This study aims to investigate the corruption and collusion problems occurring
in the reforms of state-owned enterprises in China, and to analyze how this problem
affects the performance of state firms. Using the idea of principal-supervisor-agent
relationships, we analyze the decay of officials control over state-owned enterprises
resulting from the change that employees, managers and the public are now allowed
to hold shares of state-owned enterprises, and they can claim the residual rights of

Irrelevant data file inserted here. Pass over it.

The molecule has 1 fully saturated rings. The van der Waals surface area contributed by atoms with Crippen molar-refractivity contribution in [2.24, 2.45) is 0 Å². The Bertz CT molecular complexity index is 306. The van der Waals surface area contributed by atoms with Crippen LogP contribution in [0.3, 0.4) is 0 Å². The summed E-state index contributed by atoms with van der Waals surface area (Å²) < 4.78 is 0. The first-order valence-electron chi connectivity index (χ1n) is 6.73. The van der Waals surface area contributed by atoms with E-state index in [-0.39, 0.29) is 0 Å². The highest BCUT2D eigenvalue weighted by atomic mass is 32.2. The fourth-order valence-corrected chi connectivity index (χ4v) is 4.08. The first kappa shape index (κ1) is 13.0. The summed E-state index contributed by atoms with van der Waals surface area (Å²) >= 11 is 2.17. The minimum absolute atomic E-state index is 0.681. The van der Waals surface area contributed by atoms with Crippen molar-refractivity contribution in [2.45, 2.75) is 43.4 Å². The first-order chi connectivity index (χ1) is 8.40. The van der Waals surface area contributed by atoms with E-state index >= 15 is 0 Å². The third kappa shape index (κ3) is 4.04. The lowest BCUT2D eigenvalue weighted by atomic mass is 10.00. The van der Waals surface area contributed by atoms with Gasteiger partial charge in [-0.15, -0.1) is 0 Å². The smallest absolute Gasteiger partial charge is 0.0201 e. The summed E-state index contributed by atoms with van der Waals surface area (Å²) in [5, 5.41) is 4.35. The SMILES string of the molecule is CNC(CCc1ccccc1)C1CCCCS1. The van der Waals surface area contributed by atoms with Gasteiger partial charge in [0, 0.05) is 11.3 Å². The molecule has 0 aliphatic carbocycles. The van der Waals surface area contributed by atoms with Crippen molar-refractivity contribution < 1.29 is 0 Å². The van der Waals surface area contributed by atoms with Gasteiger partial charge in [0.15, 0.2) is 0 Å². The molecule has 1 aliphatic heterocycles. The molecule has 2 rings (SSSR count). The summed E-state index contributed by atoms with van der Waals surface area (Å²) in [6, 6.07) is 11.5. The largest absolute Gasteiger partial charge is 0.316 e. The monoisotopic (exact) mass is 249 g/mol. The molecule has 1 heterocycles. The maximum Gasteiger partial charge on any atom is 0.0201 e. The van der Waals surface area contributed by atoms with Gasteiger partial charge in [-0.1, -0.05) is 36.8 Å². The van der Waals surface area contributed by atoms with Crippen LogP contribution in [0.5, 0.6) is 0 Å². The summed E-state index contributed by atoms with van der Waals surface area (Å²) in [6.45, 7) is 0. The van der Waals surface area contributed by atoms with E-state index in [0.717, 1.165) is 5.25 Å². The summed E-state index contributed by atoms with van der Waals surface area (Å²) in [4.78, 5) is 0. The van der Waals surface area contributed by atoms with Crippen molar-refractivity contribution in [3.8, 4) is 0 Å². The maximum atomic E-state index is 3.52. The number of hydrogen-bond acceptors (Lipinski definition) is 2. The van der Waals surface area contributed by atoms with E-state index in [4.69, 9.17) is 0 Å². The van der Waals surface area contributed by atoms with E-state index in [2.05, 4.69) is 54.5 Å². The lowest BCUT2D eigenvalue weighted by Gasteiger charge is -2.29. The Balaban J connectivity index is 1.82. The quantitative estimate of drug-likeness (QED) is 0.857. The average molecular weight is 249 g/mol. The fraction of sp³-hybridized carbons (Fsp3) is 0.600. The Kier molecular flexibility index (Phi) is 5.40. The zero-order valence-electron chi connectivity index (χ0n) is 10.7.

the enterprises. From our analysis, the corruption and collusion between officials
and managers may not become less serious. The performances of state-owned
enterprises will not be improved even after the introduction of the shareholder system.
We use a game-theoretical model involving public, government officials and
enterprise managers, focusing on political considerations to study the effect of
ownership structure of state-owned enterprises.